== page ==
U.S. President Donald Trump speaks while meeting with Ireland’s Prime Minister (Taoiseach) Leo Varadkar in the Oval Office of the White House in Washington, U.S., March 14, 2019. REUTERS/Jim Young
WASHINGTON (Reuters) – President Donald Trump on Friday will veto a congressional measure to end his emergency declaration to get funds to build a wall at the U.S. border with Mexico, a White House spokesman said.
Trump will be flanked by border officials and people who have had family members killed by someone who is in the United States illegally during the 3:30 p.m. (1930 GMT) event, spokesman Hogan Gidley told reporters.
The veto would be the first of Trump’s presidency. On Thursday, Democrats and Republicans rebuked Trump over his decision to circumvent Congress and take money already designated for other programs to pay for his barrier along the U.S.-Mexico border.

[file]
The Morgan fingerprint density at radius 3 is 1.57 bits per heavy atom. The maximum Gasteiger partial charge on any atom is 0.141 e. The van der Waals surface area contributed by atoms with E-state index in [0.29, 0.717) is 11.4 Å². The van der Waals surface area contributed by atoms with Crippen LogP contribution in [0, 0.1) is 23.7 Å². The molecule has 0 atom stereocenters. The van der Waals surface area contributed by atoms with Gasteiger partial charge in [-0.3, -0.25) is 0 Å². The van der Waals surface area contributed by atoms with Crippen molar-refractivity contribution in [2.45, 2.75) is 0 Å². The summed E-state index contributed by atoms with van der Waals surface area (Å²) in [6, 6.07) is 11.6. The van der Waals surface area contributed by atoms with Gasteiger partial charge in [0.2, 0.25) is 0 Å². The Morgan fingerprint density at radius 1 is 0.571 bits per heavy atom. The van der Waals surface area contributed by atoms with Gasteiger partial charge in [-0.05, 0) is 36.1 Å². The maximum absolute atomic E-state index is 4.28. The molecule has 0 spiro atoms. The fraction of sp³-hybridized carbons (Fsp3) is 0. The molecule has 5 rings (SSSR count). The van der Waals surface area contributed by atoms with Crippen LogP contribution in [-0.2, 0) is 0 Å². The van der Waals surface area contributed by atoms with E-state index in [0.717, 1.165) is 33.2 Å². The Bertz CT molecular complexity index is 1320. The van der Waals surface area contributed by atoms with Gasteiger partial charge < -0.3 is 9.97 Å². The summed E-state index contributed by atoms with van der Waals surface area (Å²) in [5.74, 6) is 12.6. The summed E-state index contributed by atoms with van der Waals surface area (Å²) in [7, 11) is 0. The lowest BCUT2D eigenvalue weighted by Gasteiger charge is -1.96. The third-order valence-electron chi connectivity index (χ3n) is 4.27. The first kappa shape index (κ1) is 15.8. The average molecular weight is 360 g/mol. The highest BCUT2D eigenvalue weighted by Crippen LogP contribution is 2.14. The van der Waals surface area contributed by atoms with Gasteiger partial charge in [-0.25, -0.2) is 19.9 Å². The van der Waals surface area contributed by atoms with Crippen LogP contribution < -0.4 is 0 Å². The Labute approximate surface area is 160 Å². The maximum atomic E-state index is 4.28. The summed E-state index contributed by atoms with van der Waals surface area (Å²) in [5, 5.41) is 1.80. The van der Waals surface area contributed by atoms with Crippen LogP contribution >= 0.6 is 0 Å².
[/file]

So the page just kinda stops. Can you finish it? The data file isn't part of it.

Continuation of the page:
Trump has said he wants a wall to prevent immigrants from crossing into the United States, describing the situation as a national emergency. Democrats deny there is an emergency at the border, saying border crossings are at a four-decade low.
The Republican-controlled U.S. Senate voted to end his border emergency declaration, with 12 of Trump’s fellow Republicans joining Democrats. The numbers did not make it to the level required to override a veto, meaning Trump could secure his plans despite congressional disapproval.
Trump thanked Republican senators who voted for his declaration in a Twitter post. “Watch, when you get back to your State, they will LOVE you more than ever before!” he said.
The president made a border wall a central promise of his 2016 campaign for the White House. He initially insisted that Mexico would pay for the wall but it has declined to do so. Last year, Trump forced a government shutdown over an impasse with Congress over funding for the barrier.
When a deal to prevent another shutdown did not give him the funding he requested, Trump declared a national emergency, redirecting funds that were allocated for other projects to build the barrier instead.
Reporting by Jeff Mason and Roberta Rampton in Washington; editing by Dan Grebler and James Dalgleish
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